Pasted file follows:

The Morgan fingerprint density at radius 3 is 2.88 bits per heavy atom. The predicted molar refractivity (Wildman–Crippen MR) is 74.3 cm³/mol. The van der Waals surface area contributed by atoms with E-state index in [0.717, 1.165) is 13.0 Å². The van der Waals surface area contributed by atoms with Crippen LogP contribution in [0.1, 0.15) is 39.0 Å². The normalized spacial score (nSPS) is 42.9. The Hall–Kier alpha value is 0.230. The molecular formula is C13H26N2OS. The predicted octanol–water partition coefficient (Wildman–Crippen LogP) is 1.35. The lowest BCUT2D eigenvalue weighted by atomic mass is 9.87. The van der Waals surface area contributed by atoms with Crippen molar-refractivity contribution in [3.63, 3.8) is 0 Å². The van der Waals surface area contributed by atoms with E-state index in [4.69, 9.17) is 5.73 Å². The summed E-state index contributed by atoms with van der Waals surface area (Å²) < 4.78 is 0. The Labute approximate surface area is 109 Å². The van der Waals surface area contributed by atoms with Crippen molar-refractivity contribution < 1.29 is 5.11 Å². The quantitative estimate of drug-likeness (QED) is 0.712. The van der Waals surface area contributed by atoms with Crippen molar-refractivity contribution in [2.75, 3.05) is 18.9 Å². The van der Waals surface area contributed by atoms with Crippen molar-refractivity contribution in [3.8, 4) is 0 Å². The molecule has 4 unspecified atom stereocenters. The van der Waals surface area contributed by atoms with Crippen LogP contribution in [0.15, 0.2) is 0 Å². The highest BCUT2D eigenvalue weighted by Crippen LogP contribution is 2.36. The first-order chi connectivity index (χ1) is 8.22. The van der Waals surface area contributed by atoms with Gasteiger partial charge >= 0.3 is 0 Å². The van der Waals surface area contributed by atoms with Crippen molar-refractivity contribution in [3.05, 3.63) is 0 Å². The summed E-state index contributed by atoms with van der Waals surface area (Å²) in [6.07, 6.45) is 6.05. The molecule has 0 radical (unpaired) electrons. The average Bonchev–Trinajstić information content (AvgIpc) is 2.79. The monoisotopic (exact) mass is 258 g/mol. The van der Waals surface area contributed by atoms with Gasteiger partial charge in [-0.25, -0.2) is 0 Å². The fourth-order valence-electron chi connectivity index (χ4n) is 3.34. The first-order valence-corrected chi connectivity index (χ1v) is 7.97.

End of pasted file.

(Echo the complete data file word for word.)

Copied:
The Morgan fingerprint density at radius 3 is 2.88 bits per heavy atom. The predicted molar refractivity (Wildman–Crippen MR) is 74.3 cm³/mol. The van der Waals surface area contributed by atoms with E-state index in [0.717, 1.165) is 13.0 Å². The van der Waals surface area contributed by atoms with Crippen LogP contribution in [0.1, 0.15) is 39.0 Å². The normalized spacial score (nSPS) is 42.9. The Hall–Kier alpha value is 0.230. The molecular formula is C13H26N2OS. The predicted octanol–water partition coefficient (Wildman–Crippen LogP) is 1.35. The lowest BCUT2D eigenvalue weighted by atomic mass is 9.87. The van der Waals surface area contributed by atoms with Crippen molar-refractivity contribution in [3.63, 3.8) is 0 Å². The van der Waals surface area contributed by atoms with E-state index in [4.69, 9.17) is 5.73 Å². The summed E-state index contributed by atoms with van der Waals surface area (Å²) < 4.78 is 0. The Labute approximate surface area is 109 Å². The van der Waals surface area contributed by atoms with Crippen molar-refractivity contribution < 1.29 is 5.11 Å². The quantitative estimate of drug-likeness (QED) is 0.712. The van der Waals surface area contributed by atoms with Crippen molar-refractivity contribution in [2.75, 3.05) is 18.9 Å². The van der Waals surface area contributed by atoms with Crippen molar-refractivity contribution in [3.8, 4) is 0 Å². The molecule has 4 unspecified atom stereocenters. The van der Waals surface area contributed by atoms with Crippen LogP contribution in [0.15, 0.2) is 0 Å². The highest BCUT2D eigenvalue weighted by Crippen LogP contribution is 2.36. The first-order chi connectivity index (χ1) is 8.22. The van der Waals surface area contributed by atoms with Gasteiger partial charge >= 0.3 is 0 Å². The van der Waals surface area contributed by atoms with Crippen molar-refractivity contribution in [3.05, 3.63) is 0 Å². The summed E-state index contributed by atoms with van der Waals surface area (Å²) in [6.07, 6.45) is 6.05. The molecule has 0 radical (unpaired) electrons. The average Bonchev–Trinajstić information content (AvgIpc) is 2.79. The monoisotopic (exact) mass is 258 g/mol. The van der Waals surface area contributed by atoms with Gasteiger partial charge in [-0.25, -0.2) is 0 Å². The fourth-order valence-electron chi connectivity index (χ4n) is 3.34. The first-order valence-corrected chi connectivity index (χ1v) is 7.97.